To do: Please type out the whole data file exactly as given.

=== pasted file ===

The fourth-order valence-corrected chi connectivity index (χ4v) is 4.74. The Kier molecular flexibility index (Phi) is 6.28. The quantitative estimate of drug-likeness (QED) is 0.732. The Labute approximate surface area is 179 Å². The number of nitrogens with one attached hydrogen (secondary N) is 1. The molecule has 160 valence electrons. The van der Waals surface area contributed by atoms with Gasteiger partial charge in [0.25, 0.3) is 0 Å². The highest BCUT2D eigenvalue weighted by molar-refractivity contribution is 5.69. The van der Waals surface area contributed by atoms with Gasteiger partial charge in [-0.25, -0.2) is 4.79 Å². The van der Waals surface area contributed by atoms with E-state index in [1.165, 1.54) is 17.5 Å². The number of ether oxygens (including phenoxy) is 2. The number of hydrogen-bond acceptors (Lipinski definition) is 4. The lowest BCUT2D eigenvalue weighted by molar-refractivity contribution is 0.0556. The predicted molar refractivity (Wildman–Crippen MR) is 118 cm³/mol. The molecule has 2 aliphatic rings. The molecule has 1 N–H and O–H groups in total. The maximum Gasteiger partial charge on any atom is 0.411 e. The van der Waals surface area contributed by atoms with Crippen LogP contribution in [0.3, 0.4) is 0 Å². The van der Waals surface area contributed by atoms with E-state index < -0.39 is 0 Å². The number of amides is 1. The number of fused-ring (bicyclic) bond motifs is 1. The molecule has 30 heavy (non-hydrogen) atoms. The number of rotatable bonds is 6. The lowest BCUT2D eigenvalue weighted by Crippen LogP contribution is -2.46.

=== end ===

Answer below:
The fourth-order valence-corrected chi connectivity index (χ4v) is 4.74. The Kier molecular flexibility index (Phi) is 6.28. The quantitative estimate of drug-likeness (QED) is 0.732. The Labute approximate surface area is 179 Å². The number of nitrogens with one attached hydrogen (secondary N) is 1. The molecule has 160 valence electrons. The van der Waals surface area contributed by atoms with Gasteiger partial charge in [0.25, 0.3) is 0 Å². The highest BCUT2D eigenvalue weighted by molar-refractivity contribution is 5.69. The van der Waals surface area contributed by atoms with Gasteiger partial charge in [-0.25, -0.2) is 4.79 Å². The van der Waals surface area contributed by atoms with E-state index in [1.165, 1.54) is 17.5 Å². The number of ether oxygens (including phenoxy) is 2. The number of hydrogen-bond acceptors (Lipinski definition) is 4. The lowest BCUT2D eigenvalue weighted by molar-refractivity contribution is 0.0556. The predicted molar refractivity (Wildman–Crippen MR) is 118 cm³/mol. The molecule has 2 aliphatic rings. The molecule has 1 N–H and O–H groups in total. The maximum Gasteiger partial charge on any atom is 0.411 e. The van der Waals surface area contributed by atoms with Crippen LogP contribution in [0.3, 0.4) is 0 Å². The van der Waals surface area contributed by atoms with E-state index < -0.39 is 0 Å². The number of amides is 1. The number of fused-ring (bicyclic) bond motifs is 1. The molecule has 30 heavy (non-hydrogen) atoms. The number of rotatable bonds is 6. The lowest BCUT2D eigenvalue weighted by Crippen LogP contribution is -2.46.